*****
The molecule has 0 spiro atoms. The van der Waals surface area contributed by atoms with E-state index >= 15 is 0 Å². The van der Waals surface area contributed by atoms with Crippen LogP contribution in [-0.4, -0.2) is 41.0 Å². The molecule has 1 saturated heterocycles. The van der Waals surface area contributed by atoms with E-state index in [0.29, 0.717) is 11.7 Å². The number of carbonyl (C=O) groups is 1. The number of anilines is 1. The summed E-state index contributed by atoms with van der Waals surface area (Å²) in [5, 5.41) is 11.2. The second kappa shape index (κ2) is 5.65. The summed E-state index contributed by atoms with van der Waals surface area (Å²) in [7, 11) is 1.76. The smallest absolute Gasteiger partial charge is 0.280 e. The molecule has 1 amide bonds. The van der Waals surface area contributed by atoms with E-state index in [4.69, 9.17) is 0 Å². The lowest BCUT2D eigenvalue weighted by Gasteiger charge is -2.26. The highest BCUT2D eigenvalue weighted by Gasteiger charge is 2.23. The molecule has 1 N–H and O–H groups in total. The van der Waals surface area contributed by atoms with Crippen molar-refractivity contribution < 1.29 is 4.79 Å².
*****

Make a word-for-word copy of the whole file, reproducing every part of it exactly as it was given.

The molecule has 0 spiro atoms. The van der Waals surface area contributed by atoms with E-state index >= 15 is 0 Å². The van der Waals surface area contributed by atoms with Crippen LogP contribution in [-0.4, -0.2) is 41.0 Å². The molecule has 1 saturated heterocycles. The van der Waals surface area contributed by atoms with E-state index in [0.29, 0.717) is 11.7 Å². The number of carbonyl (C=O) groups is 1. The number of anilines is 1. The summed E-state index contributed by atoms with van der Waals surface area (Å²) in [5, 5.41) is 11.2. The second kappa shape index (κ2) is 5.65. The summed E-state index contributed by atoms with van der Waals surface area (Å²) in [7, 11) is 1.76. The smallest absolute Gasteiger partial charge is 0.280 e. The molecule has 1 amide bonds. The van der Waals surface area contributed by atoms with E-state index in [4.69, 9.17) is 0 Å². The lowest BCUT2D eigenvalue weighted by Gasteiger charge is -2.26. The highest BCUT2D eigenvalue weighted by Gasteiger charge is 2.23. The molecule has 1 N–H and O–H groups in total. The van der Waals surface area contributed by atoms with Crippen molar-refractivity contribution < 1.29 is 4.79 Å².